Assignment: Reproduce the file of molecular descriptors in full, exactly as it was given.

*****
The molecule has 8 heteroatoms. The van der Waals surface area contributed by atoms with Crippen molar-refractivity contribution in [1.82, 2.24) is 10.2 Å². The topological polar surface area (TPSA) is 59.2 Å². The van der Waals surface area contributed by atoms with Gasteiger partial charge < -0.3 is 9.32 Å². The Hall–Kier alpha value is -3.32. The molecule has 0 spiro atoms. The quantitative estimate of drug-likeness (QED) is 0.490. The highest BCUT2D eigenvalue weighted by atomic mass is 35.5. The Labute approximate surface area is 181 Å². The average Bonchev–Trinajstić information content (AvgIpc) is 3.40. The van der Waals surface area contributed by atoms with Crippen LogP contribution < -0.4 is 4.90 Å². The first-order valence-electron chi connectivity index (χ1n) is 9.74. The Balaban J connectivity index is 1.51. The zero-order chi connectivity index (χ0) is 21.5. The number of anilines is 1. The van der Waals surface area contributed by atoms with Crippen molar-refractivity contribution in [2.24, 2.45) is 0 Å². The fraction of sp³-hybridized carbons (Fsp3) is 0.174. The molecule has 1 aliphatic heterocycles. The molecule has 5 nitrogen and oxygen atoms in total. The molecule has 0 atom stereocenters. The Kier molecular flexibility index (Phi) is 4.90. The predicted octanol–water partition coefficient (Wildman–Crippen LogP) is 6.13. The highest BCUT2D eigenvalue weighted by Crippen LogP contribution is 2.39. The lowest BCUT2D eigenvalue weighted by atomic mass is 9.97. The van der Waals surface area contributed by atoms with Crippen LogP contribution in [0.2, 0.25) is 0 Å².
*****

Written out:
The molecule has 8 heteroatoms. The van der Waals surface area contributed by atoms with Crippen molar-refractivity contribution in [1.82, 2.24) is 10.2 Å². The topological polar surface area (TPSA) is 59.2 Å². The van der Waals surface area contributed by atoms with Gasteiger partial charge < -0.3 is 9.32 Å². The Hall–Kier alpha value is -3.32. The molecule has 0 spiro atoms. The quantitative estimate of drug-likeness (QED) is 0.490. The highest BCUT2D eigenvalue weighted by atomic mass is 35.5. The Labute approximate surface area is 181 Å². The average Bonchev–Trinajstić information content (AvgIpc) is 3.40. The van der Waals surface area contributed by atoms with Crippen LogP contribution < -0.4 is 4.90 Å². The first-order valence-electron chi connectivity index (χ1n) is 9.74. The Balaban J connectivity index is 1.51. The zero-order chi connectivity index (χ0) is 21.5. The number of anilines is 1. The van der Waals surface area contributed by atoms with Crippen molar-refractivity contribution in [2.24, 2.45) is 0 Å². The fraction of sp³-hybridized carbons (Fsp3) is 0.174. The molecule has 1 aliphatic heterocycles. The molecule has 5 nitrogen and oxygen atoms in total. The molecule has 0 atom stereocenters. The Kier molecular flexibility index (Phi) is 4.90. The predicted octanol–water partition coefficient (Wildman–Crippen LogP) is 6.13. The highest BCUT2D eigenvalue weighted by Crippen LogP contribution is 2.39. The lowest BCUT2D eigenvalue weighted by atomic mass is 9.97. The van der Waals surface area contributed by atoms with Crippen LogP contribution in [0.2, 0.25) is 0 Å².